Night and Day

by Robert B. Parker

A Jesse Stone Novel

Paradise, Massachusetts, police chief Jesse Stone confronts a town's darkest secrets in the shocking new novel from the New York Times–bestselling author and "America's greatest mystery writer" (The New York Sun).

Dear Chief Stone:
I know you have been looking for me...I won't turn myself in. I probably should, but my obsession won't let me. What I know is that my life is becoming more unbearable every time. I need to see. I need to know their secret.

The Night Hawk

Things are getting strange in Paradise, Massachusetts. Police Chief Jesse Stone is called to the junior high school when reports of lewd conduct by the school's principal, Betsy Ingersoll, filter into the station. Ingersoll claims she was protecting the propriety of her students when she inspected each girl's undergarments in the locker room. Jesse would like nothing more than to see Ingersoll punished, but her high-powered attorney husband stands in the way. At the same time, the women of Paradise are faced with a threat to their sense of security with the emergence of a tormented voyeur, dubbed "The Night Hawk." Initially, he's content to peer through windows, but as times goes on, he becomes more reckless, forcing his victims to strip at gunpoint, then photographing them at their most vulnerable. And according to the notes he's sending to Jesse, he's not satisfied to stop there. It's up to Jesse to catch the Night Hawk, before it's too late.


"Robert B. Parker's protagonists do not merely fall in love. They become obsessed with the objects of their affections, and they stay that way for a long in every Parker novel, the great attraction is the writing. The author's wry wit and clear, muscular prose go down so easily that his books seem to be not so much read as inhaled."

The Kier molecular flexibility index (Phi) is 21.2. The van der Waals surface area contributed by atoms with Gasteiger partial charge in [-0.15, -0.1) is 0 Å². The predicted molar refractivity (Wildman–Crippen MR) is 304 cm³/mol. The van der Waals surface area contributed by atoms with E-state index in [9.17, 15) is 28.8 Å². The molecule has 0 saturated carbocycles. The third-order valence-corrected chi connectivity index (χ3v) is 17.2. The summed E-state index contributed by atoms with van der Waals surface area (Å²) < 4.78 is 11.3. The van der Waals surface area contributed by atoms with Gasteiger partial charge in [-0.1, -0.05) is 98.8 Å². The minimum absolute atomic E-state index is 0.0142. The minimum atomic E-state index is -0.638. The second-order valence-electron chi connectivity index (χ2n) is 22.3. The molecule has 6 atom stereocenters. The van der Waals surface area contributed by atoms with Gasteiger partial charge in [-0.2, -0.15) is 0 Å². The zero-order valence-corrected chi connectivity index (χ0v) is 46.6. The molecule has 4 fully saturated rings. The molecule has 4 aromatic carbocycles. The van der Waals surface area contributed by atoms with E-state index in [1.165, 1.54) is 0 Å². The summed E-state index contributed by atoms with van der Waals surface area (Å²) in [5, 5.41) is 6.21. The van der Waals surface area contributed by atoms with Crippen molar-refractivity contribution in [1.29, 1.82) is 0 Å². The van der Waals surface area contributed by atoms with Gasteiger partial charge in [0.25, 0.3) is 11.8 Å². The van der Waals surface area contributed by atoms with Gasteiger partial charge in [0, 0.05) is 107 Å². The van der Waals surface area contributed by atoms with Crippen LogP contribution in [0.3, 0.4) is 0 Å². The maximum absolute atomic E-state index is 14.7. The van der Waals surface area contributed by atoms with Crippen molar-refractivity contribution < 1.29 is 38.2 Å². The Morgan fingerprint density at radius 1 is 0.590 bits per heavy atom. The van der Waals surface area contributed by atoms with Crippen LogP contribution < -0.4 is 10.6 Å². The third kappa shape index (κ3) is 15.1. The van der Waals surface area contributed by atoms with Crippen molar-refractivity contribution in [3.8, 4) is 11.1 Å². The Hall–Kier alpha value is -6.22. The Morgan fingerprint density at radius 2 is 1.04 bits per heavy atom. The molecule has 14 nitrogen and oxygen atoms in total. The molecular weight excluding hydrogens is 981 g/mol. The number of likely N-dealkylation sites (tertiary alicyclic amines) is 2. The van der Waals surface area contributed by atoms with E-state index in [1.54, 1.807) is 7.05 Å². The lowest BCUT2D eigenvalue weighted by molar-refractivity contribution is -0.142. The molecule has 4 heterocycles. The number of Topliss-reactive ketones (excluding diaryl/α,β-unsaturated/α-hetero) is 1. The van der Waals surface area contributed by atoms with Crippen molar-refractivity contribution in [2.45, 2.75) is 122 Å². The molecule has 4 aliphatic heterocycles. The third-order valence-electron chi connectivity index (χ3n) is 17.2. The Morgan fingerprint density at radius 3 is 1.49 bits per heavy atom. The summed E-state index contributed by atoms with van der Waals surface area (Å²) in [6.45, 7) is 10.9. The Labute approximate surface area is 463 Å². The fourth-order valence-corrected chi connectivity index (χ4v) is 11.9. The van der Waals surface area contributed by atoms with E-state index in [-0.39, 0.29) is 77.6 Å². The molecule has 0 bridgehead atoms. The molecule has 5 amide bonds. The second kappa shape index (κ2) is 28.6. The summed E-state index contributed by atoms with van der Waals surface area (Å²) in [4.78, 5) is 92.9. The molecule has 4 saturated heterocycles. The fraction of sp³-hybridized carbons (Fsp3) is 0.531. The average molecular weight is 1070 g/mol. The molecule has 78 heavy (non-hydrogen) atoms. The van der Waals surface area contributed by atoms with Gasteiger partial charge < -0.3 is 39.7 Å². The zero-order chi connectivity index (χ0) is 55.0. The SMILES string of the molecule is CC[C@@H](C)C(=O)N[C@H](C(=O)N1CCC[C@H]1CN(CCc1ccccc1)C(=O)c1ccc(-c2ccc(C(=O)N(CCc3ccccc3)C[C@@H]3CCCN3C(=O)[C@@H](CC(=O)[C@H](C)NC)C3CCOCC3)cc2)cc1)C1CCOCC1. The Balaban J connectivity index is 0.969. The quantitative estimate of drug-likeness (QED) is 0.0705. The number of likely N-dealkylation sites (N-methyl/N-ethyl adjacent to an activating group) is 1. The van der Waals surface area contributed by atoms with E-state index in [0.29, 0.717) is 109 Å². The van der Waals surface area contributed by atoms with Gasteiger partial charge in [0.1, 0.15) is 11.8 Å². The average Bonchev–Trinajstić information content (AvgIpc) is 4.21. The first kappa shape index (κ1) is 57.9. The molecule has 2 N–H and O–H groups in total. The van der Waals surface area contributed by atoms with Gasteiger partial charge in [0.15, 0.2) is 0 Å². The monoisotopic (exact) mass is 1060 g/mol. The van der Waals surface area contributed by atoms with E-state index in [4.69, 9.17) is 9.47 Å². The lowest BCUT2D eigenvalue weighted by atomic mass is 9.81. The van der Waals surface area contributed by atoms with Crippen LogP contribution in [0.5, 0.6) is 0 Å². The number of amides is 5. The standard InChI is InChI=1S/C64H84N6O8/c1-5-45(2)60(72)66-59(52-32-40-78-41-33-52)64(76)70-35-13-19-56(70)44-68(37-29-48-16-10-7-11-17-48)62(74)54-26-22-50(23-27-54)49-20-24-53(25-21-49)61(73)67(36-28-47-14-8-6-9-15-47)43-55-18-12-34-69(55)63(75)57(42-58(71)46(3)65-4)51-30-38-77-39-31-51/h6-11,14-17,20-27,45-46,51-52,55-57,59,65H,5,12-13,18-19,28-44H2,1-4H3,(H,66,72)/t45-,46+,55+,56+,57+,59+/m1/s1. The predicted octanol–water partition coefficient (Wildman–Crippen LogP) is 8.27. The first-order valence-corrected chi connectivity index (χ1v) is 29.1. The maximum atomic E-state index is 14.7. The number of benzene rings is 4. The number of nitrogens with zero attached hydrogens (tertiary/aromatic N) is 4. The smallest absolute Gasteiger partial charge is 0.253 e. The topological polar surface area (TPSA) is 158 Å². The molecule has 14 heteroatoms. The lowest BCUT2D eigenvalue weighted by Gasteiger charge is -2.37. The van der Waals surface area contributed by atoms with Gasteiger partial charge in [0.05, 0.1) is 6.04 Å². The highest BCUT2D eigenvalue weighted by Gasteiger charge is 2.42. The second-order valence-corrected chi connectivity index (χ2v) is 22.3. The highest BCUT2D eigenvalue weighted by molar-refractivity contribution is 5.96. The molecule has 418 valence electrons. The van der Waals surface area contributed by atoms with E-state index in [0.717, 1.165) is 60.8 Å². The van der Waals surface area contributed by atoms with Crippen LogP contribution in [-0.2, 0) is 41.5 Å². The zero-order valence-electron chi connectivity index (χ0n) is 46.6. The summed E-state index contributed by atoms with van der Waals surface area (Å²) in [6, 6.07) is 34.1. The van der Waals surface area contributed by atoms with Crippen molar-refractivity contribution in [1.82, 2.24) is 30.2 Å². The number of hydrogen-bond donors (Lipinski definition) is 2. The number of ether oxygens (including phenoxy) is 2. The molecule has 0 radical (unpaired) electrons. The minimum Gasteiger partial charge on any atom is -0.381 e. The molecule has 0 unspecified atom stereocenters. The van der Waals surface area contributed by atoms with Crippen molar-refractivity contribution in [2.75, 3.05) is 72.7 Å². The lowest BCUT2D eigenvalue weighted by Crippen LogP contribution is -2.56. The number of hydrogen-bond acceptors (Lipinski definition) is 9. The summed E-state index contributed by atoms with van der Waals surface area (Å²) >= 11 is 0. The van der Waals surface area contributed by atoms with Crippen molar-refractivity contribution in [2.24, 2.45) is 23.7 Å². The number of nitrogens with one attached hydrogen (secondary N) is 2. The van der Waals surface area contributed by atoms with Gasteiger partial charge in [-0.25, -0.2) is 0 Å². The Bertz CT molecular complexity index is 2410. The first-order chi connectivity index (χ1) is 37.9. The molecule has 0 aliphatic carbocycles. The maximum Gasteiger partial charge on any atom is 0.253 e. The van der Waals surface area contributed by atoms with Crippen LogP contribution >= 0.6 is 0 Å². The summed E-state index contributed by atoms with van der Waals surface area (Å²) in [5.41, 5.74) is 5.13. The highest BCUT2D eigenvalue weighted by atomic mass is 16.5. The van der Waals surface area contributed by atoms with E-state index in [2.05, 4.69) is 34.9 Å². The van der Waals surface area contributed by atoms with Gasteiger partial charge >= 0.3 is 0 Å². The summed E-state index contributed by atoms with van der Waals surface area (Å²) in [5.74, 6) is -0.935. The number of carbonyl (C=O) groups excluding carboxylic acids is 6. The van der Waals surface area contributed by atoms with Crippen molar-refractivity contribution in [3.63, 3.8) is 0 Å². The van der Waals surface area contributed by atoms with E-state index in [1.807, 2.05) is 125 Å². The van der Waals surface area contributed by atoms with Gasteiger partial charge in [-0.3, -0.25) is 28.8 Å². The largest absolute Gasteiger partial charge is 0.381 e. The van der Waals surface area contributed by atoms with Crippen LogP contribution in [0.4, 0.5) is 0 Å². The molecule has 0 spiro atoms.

Associated Press

"Stone, who continues to struggle with his drinking and his obsession with his manipulative ex-wife, is the most engaging of Parker's post-Spenser contemporary protagonists—Everett Hitch and Virgil Cole from the author's two recent westerns are equally appealing. This is a solid...mystery...the dialogue is spot on, and the professional chemistry between Stone and his small force is its own reason to read the series."—Booklist

"With a few bold strokes, Parker sketches characters and plot, then uses long stretches of his trademark pithy dialogue to carry the story briskly forward...enjoyable."
Publishers Weekly

"...fleshed out with sage reflections about the psychology of voyeurs."
Kirkus Reviews

"Is there any contemporary author as prolific as Robert B. Parker?...If there's a formula for cranking out extremely readable stories in a variety of settings, Parker has mastered it. He offers crisp, snappy dialogue, an abundance of wit and a...good-versus-evil plot. It all generates that much-coveted feeling that the reader can't wait for the author's next novel."
The Tampa Tribune

"In addition to delivering thought-provoking material, Parker also delivers a fast-paced tale of investigation and deduction...the dialogue is crisp and dead on. No one writes dialogue as pared down to the bone as Parker."

Buy the book

paperback | Putnam | 2009 | ISBN: 9780425232996



Jesse Stone sat in his office at the Paradise police station, looking at the sign painted on the pebbled-glass window of his office door. From the inside it read FEIHC, or it would have, if the letters hadn't been backward. He tried pronouncing the word, decided he couldn't, and stopped thinking about it. On his desk was a glamour head shot of his ex-wife. He looked at it for a time, and decided not to think about that, either.